Each property we propose to you as an investment is offered with our own Opportunity Analysis. This 1-page analysis includes all Acquisition Costs, Estimated Income, and Operating Costs to come up with a Cash Flow Rate Of Return. We consider any money that comes out of your personal pocket up until the day the house is rented as Acquisition Cost. This is purchase money, including down payment, closing costs, any seller incentives paid, broker or wholesaler fees paid, and of course all renovation costs. The Estimated Income is the estimated rental rate minus an expected vacancy/loss factor (because, let's be realistic). We consider Operating Costs to be recurring ownership costs. This would include things like home owners insurance, real estate taxes, debt payments, management fees, condo/hoa fees, unexpected legal fees, leasing fees, and an estimated maintenance factor. Using the Estimated Income minus Operating Costs yields an estimated Net Income. Net Income divided by Acquisition Cost is your annual Cash Flow Rate Of Return.
For example. You purchase a home for $100,000 with a $25,000 down payment and $3,000 in seller incentives, lending and closing costs. Renovations cost you $12,000. Your Acquisition Cost is $25,000+$3,000+$12,000 = $40,000. Your rent is estimated to be $1200/month. With an 8% vacancy and loss factor, your real rent is $1104/month. Management is 10% of rent or $110.40/mo. Your debt payment is $400/mo. Insurance, taxes, and other fees are estimated to be another $250/mo. Total Operating Costs are estimated to be $760.40/mo. Net Income on this house is estimated at $1104.00 - $760.40 = $343.60. Over 12 months that results in Net Income of $4,123.20. Based on your Acquisition Cost you've earned a Cash Flow Rate Of Return of $4,123.20 / $40,000 = 10.3%.
Keep in mind, this has nothing to do with appreciation or Equity! Check out the next question.
Equity is one of those fancy sounding words that everyone thinks means the same thing for everyone else. Let me ruffle some feathers here by stating the following; equity is a made up number. It's fiction is based on other peoples old opinions in an ever-changing real estate landscape. Let me explain. Equity is commonly known as the value of a property minus the debt on said property. V - D = E. The "D" is easy. We can readily determine how much debt we have on a property. But how is V determined? Some would say, ask a lender. Ha! Lenders do not determine value. They use appraisers. So, ask an appraiser? Double Ha! An appraiser will use the recent sale prices of nearby similar homes, as well as the contract price for the home in question, to come up with V. But where did those previous nearby sales prices come from? They came from other buyers and seller, who used lenders and appraisers, who used previous sales of similar homes nearby, and down the rabbit hole we go! So V, or Value, is being determined by old opinions in an ever changing real estate landscape. And if appraisers can really pin down value, why do they always want to know the contract price of the house they are appraising? They should know its value without knowing the contract price, right? The only way to raise V is to get a bunch of other people nearby in similar homes to band together and demand that their collective sale prices go up. This can happen with an increase in demand, such as a new shopping center, employment center, high ranking school, or any other number of market influences. Changing V is a matter of collective opinion on such market influences. V is at best, a guess. Therefore, E is a guess.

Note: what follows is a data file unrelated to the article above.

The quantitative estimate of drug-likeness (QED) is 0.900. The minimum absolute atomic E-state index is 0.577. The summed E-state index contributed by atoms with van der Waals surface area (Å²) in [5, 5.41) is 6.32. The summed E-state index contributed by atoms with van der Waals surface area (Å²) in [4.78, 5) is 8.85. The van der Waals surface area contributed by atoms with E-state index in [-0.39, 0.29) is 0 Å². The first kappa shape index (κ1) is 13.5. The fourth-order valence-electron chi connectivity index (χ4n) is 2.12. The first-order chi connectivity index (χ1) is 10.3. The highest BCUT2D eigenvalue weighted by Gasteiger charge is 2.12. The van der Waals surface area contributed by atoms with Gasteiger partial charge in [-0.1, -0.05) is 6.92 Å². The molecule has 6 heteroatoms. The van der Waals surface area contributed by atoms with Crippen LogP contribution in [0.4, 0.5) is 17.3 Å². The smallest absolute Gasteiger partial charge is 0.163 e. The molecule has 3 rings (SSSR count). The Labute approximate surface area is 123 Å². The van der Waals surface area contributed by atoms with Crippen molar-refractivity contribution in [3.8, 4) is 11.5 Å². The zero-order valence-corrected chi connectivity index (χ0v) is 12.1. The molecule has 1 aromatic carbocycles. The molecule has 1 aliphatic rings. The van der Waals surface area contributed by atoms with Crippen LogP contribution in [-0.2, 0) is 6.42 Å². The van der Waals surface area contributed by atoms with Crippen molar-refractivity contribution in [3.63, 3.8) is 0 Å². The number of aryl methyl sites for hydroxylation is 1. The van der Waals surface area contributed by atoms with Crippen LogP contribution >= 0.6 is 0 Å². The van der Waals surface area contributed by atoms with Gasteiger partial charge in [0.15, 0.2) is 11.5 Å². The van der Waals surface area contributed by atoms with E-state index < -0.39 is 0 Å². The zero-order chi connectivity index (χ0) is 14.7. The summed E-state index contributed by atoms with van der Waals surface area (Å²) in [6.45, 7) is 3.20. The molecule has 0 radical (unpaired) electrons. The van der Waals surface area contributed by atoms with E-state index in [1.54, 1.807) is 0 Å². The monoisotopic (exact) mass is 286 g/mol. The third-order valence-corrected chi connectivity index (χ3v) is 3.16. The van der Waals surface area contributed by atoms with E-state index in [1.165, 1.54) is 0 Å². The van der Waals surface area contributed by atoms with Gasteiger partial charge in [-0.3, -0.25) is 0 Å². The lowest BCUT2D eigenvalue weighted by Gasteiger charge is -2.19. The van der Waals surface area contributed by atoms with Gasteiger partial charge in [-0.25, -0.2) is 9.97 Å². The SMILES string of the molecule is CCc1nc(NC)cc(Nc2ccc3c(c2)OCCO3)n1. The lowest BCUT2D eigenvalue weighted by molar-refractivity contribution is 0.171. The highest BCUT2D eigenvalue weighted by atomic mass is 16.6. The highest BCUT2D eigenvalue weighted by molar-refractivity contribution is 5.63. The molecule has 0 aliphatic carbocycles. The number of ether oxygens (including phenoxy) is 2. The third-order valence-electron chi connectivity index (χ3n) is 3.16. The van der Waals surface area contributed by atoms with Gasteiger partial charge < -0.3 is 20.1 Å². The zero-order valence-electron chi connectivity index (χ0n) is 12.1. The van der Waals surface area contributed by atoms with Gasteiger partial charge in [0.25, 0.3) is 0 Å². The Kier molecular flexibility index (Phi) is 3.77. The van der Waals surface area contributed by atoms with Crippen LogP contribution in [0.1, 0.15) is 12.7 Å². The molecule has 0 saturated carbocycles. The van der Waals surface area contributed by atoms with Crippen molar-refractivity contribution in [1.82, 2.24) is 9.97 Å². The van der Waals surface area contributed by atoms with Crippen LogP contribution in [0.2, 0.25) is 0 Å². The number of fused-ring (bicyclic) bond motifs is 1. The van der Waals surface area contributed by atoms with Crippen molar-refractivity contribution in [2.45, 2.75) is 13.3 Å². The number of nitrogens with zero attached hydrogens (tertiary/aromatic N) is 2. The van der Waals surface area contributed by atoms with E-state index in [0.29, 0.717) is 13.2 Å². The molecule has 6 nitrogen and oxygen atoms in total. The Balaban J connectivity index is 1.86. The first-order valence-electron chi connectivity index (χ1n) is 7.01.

While we do consider equity in real estate investment analysis, we make decisions based on cash flow. We do not base our investments on guesses, and we don't advise you too either.
Tristone Real Estate offers you expert advice and guidance with all of your real estate endeavors. Contact (704) 608-4560 today to speak with a member of our team to get started investing in real estate!